Wednesday, March 11, 2015

Not sure what this proves...

Jason Soon yesterday tweeted with approval this article by the Grattan Institute arguing in favour of electricity network privatisation.   You know the story - private companies can run networks cheaper instead of the unionised government networks.

Yet one of the key tables in the article is this:

But surely this chart is hardly conclusive of the privatisation argument if the comparison is between government owned network Queensland and privately owned network Victoria.

Given the geography and population spread of Queensland, wouldn't you expect network costs to be substantially more expensive?   Yet they are clearly less than double, and the total cost of electricity is virtually identical.  

OK, people can point to the New South Wales vs Victoria columns (and I admit, it's hard to understand why the NSW network costs should be so much larger than Queensland;)  but the point remains - it seems to me the charts show that public ownership is capable of maintaining reasonable network costs and the same electricity costs to consumers.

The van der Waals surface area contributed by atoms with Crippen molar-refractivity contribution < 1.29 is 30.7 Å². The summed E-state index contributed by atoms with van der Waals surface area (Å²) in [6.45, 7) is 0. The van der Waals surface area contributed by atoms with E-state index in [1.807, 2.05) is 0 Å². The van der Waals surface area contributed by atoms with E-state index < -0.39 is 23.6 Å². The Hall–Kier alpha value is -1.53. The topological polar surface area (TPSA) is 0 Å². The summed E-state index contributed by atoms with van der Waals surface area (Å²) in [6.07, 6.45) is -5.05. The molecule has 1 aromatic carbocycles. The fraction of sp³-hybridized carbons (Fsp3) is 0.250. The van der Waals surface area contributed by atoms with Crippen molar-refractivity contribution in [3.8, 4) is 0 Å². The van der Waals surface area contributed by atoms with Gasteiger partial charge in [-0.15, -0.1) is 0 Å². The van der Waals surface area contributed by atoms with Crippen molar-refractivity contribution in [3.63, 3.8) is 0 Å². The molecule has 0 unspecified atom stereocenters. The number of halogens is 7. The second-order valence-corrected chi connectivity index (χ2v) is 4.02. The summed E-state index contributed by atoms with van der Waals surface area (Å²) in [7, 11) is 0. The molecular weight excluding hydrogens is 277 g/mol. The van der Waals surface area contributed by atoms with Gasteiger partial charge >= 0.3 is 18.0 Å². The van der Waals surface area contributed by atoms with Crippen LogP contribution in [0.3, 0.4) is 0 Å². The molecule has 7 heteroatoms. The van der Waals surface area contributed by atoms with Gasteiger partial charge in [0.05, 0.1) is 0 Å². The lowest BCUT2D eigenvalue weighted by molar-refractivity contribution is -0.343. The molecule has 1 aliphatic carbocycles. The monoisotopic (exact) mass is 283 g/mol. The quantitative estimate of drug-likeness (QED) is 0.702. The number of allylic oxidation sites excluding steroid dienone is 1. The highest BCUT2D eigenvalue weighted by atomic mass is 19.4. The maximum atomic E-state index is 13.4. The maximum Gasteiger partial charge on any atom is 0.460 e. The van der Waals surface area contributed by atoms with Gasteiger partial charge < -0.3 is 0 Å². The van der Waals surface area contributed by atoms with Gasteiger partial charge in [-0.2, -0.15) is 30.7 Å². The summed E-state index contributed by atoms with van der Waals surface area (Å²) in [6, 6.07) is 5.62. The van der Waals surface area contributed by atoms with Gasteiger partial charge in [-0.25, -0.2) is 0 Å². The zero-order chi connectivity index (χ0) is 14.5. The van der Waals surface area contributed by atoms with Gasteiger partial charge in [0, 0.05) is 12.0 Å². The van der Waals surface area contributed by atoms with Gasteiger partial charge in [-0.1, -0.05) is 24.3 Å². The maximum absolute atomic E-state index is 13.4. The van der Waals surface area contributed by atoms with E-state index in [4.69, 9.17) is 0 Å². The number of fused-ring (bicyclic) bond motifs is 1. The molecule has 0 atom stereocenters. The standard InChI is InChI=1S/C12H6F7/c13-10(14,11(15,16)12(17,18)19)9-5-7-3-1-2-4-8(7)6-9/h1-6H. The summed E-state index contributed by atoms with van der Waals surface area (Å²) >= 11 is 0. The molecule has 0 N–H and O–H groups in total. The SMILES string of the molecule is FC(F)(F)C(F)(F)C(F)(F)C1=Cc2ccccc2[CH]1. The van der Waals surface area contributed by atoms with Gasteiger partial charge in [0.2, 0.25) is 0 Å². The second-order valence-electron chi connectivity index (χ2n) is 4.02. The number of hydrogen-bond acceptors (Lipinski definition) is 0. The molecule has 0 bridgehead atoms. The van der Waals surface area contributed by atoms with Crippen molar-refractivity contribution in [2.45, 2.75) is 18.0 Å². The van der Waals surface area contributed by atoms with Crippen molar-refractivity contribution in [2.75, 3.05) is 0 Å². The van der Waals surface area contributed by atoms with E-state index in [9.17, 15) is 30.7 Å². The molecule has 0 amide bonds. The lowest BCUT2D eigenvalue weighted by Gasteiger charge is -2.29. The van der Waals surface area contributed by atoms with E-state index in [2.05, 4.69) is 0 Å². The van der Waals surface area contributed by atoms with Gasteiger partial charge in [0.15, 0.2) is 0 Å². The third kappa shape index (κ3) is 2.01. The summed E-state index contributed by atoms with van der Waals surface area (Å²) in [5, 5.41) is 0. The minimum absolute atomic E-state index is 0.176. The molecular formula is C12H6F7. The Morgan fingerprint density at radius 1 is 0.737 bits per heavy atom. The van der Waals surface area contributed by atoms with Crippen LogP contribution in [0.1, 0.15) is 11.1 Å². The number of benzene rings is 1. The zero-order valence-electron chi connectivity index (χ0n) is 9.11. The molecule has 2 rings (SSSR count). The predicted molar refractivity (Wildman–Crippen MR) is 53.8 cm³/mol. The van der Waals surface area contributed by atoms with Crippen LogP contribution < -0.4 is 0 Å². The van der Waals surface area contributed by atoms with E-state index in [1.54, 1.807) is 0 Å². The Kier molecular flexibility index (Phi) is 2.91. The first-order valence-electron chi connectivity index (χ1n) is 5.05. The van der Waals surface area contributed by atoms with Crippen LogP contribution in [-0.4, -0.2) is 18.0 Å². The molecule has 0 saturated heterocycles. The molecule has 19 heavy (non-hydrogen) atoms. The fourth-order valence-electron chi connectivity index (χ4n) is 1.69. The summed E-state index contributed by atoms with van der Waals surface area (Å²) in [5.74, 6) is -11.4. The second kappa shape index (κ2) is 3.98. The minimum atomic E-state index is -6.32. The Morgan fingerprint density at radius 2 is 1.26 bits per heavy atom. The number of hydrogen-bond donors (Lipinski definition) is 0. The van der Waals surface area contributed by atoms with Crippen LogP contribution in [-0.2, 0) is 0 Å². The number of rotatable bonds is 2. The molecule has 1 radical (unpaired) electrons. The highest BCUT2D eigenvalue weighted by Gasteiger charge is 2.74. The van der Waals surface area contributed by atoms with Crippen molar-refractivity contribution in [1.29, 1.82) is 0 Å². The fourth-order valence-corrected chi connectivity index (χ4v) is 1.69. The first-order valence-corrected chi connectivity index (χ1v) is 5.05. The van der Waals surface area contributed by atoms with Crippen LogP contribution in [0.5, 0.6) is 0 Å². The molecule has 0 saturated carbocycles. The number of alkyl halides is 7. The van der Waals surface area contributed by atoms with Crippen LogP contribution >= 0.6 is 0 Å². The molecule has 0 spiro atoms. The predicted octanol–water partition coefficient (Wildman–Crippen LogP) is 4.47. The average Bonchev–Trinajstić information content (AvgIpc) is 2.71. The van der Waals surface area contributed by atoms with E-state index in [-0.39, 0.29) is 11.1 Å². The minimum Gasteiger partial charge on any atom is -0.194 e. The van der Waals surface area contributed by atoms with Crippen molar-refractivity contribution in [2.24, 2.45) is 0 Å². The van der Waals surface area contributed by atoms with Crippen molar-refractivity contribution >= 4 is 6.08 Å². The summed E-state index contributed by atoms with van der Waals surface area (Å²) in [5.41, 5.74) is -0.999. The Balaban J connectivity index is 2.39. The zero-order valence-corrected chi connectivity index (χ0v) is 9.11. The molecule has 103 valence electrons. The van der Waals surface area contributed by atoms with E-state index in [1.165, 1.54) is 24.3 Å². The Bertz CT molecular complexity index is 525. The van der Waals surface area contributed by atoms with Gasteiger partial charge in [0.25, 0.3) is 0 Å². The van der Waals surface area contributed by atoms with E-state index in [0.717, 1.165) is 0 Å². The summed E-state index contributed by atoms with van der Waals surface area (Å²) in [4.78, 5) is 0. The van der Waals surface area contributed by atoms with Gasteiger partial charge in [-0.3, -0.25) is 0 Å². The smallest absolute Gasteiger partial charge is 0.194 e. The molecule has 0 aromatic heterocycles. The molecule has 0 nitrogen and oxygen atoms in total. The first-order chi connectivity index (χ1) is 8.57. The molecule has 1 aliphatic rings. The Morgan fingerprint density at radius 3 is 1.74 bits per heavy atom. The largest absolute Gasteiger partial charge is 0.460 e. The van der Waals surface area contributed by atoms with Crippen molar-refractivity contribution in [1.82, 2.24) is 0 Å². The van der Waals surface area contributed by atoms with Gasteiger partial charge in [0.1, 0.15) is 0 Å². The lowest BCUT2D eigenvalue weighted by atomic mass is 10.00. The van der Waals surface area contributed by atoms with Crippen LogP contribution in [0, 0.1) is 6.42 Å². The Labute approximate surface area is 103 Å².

Update:  I see that The Australian is even worse - it runs a "fact check" that privatisation is definitely better for electricity prices - but when you click through to the graphs some of them actually show Queensland with smaller electricity costs than Victoria!

The comparisons they rely on most heavily are always about the rate of price increases over the years, including to the network costs, while conveniently ignoring where we are now at with actual prices to the consumer.  

Update 2:  After listening to John Quiggin on the radio this morning:  I should have also mentioned that South Australia did undergo a type of privatisation, yet has very high network costs for a very small and concentrated population, and substantially higher consumer prices.   How is this supposed to support the privatisation case?

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